Sunshine and zodiac tours watching transient Orcas - what a perfect start to this Sunday!
Today we had the warmest and sunniest conditions since spring began! On our morning trip we set off on the Orca Spirit II with calm seas to greet us as we left the harbour. It was not long before we cam across a minke whale. Minke whales are the second smallest baleen whale in the world. They can reach lengths of 23-26 feet long with short pectoral fins. Only the North Pacific population of minkes has a white band on their otherwise dark pectoral fins. This minke was obviously feeding over a sea mound, a place where great quantities of nutrients well up, attracting many fish, seals, and whale species. We eventually made our way west over to Race Rocks Lighthouse, the second oldest lighthouse on the Canadian Pacific. The black and white tower rises 24.4m into the sky, warning incoming vessels of the dangerous rocky islands and fast currents. We were able to spend time with some noisy but entertaining Stellar’s Sea Lions, lazy female Elephant Seals and curious looking Harbour Seals. It was interesting and exciting to see the range of sizes between the animals as well as their behaviours.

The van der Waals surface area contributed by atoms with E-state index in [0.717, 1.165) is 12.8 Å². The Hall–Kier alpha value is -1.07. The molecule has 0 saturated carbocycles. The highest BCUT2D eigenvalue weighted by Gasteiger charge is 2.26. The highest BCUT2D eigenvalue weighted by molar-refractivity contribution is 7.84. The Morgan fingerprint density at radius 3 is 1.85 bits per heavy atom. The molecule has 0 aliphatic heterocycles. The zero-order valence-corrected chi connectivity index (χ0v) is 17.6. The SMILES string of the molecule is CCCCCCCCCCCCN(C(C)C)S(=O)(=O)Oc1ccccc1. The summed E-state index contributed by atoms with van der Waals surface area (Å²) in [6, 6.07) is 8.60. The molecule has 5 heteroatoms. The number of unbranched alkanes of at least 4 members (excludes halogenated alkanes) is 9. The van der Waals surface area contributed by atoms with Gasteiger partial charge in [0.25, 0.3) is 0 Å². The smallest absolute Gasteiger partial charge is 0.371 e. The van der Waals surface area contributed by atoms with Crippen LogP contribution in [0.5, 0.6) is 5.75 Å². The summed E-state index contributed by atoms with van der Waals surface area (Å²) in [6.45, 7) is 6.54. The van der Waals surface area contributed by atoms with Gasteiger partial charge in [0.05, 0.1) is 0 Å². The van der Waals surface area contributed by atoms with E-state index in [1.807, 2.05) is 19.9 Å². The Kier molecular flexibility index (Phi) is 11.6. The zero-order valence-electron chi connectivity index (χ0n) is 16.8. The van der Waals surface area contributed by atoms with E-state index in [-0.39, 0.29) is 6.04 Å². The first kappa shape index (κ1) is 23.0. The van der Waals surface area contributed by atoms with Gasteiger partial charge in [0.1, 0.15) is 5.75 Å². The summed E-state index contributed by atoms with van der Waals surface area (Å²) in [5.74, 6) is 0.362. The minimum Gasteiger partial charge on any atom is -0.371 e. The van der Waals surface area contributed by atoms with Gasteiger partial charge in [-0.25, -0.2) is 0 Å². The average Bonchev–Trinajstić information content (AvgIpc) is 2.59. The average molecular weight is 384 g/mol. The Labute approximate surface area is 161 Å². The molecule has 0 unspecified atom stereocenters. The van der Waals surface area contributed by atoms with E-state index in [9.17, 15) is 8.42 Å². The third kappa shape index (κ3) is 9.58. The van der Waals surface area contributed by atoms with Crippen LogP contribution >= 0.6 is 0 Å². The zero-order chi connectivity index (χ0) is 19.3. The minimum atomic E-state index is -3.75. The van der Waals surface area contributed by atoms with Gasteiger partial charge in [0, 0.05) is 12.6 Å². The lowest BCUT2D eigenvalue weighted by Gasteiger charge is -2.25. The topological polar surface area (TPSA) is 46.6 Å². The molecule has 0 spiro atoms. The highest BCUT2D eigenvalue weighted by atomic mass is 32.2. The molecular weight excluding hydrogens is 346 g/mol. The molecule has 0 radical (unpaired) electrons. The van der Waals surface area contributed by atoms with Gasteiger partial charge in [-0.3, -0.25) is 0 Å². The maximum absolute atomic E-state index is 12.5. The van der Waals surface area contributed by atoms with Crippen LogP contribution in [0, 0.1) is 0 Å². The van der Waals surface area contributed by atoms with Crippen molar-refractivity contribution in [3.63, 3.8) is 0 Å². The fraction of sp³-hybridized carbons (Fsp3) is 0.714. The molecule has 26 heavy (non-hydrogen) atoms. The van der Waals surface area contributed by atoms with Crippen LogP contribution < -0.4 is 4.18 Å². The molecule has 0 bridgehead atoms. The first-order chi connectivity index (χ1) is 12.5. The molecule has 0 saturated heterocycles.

In the afternoon our guests crewed out into the Salish Sea aboard the Orca Spirit. We first searched south, towards the picturesque Olympic Mountains of Washington. We also had stunning views of Mount Baker to the east, its high snowy peaks towering in the distance. We moved on to the west to look for more marine life. We stopped at Race Rocks Lighthouse with its racing currents that can exceed 8 nautical miles an hour. A large group of male Stellar’s Sea Lions were bickering with each other for prime tanning spots amongst the rocks. We also spotted the female Elephant Seals lying almost motionless on top of one of the islands, resting as their coat of fur molts. Dozens of Harbour Seals could be found lying on many of the islands, some giving a curious look at us as we passed by. We then moved further south to watch a large group of Harbour Porpoises as they hunted for small fish. They were so concentrated on feeding that they barely seemed to notice us. We travelled a bit further west to look for more wildlife and we found 2 Bald Eagles perched at the top of the small islands. One was an adult and one was a juvenile. The juvenile did not yet have a white head and bum feathers. On our way back to Victoria, we traveled along the coast to take in the beautiful shorelines of Vancouver Island.